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LNG 'irreplaceable' as China seeks to cut emissions, raise gas use: CNOOC

Perth — LNG will play an "irreplaceable part" in meeting China's emissions reduction targets and plans to lift the share of gas in the domestic energy mix over the next few years, CNOOC Vice President Li Hui told the LNG 18 conference in Perth, Western Australia, Friday.

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China pledged at last year's UN climate change conference in Paris to reduce its CO2 emissions by 60%-65% per unit of GDP from the 2005 level by 2030.

The government, as part of moves to tackle air pollution, is also targeting to cut coal's share of China's primary energy mix to less than 60%. Gas has lifted its share of China's primary energy consumption from 4% in 2010 to 6% currently, Li said.

In 2015, China consumed 193.2 Bcm of gas, up 5.7% year on year. Official forecasts suggest natural gas consumption will rise to 10% of the primary energy mix by 2020, which represents 300 to 360 Bcm/year.

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LNG will be an "indispensable supplement to domestic gas supply," Li said. It will help diversify gas imports, safeguard national energy security and will be the major clean energy source in China's coastal areas, he added. China's LNG industry has grown strongly since its first LNG receiving terminal was commissioned in Dapeng in 2006.

There are now 11 terminals operating in China, with another three under construction, giving the country total capacity of more than 40 million mt/year.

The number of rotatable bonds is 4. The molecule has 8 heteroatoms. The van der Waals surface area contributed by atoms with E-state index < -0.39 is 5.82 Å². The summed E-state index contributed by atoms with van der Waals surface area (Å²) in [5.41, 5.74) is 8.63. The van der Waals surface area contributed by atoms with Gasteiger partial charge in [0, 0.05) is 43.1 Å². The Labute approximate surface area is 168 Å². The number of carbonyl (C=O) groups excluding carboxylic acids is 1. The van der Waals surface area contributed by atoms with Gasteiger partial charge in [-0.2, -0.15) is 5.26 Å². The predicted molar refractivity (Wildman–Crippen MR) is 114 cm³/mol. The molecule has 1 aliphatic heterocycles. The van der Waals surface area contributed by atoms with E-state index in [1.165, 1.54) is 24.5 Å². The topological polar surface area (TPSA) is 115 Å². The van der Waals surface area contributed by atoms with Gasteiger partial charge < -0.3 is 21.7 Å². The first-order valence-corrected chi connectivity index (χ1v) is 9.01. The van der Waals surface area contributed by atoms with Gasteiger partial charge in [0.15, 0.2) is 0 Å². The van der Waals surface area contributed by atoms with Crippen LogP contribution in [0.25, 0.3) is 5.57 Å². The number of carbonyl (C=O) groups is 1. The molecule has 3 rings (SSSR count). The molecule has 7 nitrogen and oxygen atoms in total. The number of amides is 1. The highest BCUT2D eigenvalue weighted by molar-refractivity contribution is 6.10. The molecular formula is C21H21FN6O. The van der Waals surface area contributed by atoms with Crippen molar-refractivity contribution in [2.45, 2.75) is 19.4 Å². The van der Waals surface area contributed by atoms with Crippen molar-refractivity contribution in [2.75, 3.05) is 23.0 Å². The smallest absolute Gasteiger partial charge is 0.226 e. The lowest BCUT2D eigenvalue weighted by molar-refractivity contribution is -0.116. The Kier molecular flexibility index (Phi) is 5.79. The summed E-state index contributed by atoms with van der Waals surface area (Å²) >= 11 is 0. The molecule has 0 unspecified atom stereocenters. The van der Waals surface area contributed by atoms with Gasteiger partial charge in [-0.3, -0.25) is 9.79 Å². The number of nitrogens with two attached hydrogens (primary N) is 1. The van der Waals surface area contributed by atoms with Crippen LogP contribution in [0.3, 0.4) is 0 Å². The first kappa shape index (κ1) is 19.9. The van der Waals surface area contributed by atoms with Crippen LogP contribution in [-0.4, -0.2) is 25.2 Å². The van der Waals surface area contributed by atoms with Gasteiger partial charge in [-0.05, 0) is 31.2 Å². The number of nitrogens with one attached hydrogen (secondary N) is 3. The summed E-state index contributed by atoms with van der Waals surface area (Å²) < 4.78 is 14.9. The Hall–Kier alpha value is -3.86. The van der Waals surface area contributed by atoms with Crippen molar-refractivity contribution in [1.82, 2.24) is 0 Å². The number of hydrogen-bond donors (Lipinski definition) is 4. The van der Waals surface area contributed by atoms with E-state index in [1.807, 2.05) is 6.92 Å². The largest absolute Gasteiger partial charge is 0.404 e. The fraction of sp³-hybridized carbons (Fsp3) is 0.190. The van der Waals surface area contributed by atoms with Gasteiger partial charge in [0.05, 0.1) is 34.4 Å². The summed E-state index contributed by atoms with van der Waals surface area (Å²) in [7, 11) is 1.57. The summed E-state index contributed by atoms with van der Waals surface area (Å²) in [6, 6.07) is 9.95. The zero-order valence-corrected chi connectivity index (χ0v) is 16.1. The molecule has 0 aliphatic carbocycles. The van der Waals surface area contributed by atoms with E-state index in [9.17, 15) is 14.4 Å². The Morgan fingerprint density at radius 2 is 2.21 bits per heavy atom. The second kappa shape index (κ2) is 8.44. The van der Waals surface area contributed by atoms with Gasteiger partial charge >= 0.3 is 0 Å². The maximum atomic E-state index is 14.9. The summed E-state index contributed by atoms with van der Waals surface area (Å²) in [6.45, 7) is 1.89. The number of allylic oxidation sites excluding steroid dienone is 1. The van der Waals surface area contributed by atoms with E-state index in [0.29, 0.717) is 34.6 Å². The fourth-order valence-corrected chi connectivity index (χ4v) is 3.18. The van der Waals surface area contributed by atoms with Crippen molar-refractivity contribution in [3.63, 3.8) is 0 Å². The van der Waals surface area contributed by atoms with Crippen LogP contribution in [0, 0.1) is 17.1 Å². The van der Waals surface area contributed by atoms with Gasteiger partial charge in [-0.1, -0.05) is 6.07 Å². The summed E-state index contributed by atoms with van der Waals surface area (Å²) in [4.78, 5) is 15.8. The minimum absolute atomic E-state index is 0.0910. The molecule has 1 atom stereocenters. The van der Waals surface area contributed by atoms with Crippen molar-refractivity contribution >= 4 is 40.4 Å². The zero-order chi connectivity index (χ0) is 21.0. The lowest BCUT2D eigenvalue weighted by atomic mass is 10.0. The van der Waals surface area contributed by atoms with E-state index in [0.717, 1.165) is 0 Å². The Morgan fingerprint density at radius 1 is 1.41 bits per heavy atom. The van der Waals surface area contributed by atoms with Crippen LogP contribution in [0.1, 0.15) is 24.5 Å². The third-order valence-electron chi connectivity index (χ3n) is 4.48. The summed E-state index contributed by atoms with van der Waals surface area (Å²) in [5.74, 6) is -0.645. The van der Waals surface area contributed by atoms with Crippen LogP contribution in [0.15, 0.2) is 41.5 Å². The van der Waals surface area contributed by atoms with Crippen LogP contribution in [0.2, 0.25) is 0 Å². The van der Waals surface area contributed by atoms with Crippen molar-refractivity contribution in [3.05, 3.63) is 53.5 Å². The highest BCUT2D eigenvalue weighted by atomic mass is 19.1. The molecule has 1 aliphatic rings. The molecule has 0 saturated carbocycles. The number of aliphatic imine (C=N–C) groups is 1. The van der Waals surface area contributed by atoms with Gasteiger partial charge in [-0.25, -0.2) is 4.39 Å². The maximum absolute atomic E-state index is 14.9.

Over the same period, China's LNG imports have surged from 0.75 million mt/year to nearly 20 million mt/year, and the fuel now represents 14% of total natural gas consumption, Li said.

A complete LNG industrial chain has emerged, including LNG shipping and transportation, regasification, city gas, power generation and chemicals, he added.

State-owned CNOOC imported more than 13 million mt/year of LNG in 2015, accounting for 70% of China's total intake.

The company's sales of gas in the Chinese market last year totaled 32 Bcm.

Li said CNOOC's term contracted volume of LNG has reached 25 million mt/year, making it the world's third-largest buyer. To date, the company has brought seven LNG receiving terminals into operation and has another two under construction in the strongly growing southern and eastern coastal provinces.

CNOOC's total LNG receiving capacity is more than 33 million mt/year. The company also operates around 3,500 km of gas pipelines, six gas-fired power plants and nearly 200 LNG vehicle filling stations in China.

--Christine Forster,
--Edited by Geetha Narayanasamy,